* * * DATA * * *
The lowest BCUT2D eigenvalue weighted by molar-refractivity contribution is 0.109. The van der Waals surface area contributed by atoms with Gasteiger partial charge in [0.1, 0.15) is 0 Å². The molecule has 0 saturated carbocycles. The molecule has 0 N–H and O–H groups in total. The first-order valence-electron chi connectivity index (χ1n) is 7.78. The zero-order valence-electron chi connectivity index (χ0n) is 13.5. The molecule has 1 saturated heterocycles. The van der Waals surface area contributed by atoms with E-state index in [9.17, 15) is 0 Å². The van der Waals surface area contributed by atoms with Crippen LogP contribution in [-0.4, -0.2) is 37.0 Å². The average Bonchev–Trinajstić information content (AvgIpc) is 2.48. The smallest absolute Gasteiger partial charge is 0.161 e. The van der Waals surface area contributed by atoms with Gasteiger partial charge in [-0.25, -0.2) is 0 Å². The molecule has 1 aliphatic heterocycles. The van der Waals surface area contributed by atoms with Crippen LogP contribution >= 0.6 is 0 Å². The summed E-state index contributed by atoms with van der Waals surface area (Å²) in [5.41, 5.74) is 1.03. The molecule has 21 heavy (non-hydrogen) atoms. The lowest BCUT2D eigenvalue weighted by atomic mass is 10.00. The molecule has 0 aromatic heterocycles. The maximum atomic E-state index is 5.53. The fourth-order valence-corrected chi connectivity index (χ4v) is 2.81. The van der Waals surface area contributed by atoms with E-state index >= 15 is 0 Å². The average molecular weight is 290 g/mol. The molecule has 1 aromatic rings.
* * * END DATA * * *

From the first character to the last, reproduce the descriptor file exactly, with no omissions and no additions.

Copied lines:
The lowest BCUT2D eigenvalue weighted by molar-refractivity contribution is 0.109. The van der Waals surface area contributed by atoms with Gasteiger partial charge in [0.1, 0.15) is 0 Å². The molecule has 0 saturated carbocycles. The molecule has 0 N–H and O–H groups in total. The first-order valence-electron chi connectivity index (χ1n) is 7.78. The zero-order valence-electron chi connectivity index (χ0n) is 13.5. The molecule has 1 saturated heterocycles. The van der Waals surface area contributed by atoms with E-state index in [9.17, 15) is 0 Å². The van der Waals surface area contributed by atoms with Crippen LogP contribution in [-0.4, -0.2) is 37.0 Å². The average Bonchev–Trinajstić information content (AvgIpc) is 2.48. The smallest absolute Gasteiger partial charge is 0.161 e. The van der Waals surface area contributed by atoms with Gasteiger partial charge in [-0.25, -0.2) is 0 Å². The molecule has 1 aliphatic heterocycles. The van der Waals surface area contributed by atoms with Crippen LogP contribution >= 0.6 is 0 Å². The summed E-state index contributed by atoms with van der Waals surface area (Å²) in [5.41, 5.74) is 1.03. The molecule has 21 heavy (non-hydrogen) atoms. The lowest BCUT2D eigenvalue weighted by atomic mass is 10.00. The molecule has 0 aromatic heterocycles. The maximum atomic E-state index is 5.53. The fourth-order valence-corrected chi connectivity index (χ4v) is 2.81. The van der Waals surface area contributed by atoms with E-state index >= 15 is 0 Å². The average molecular weight is 290 g/mol. The molecule has 1 aromatic rings.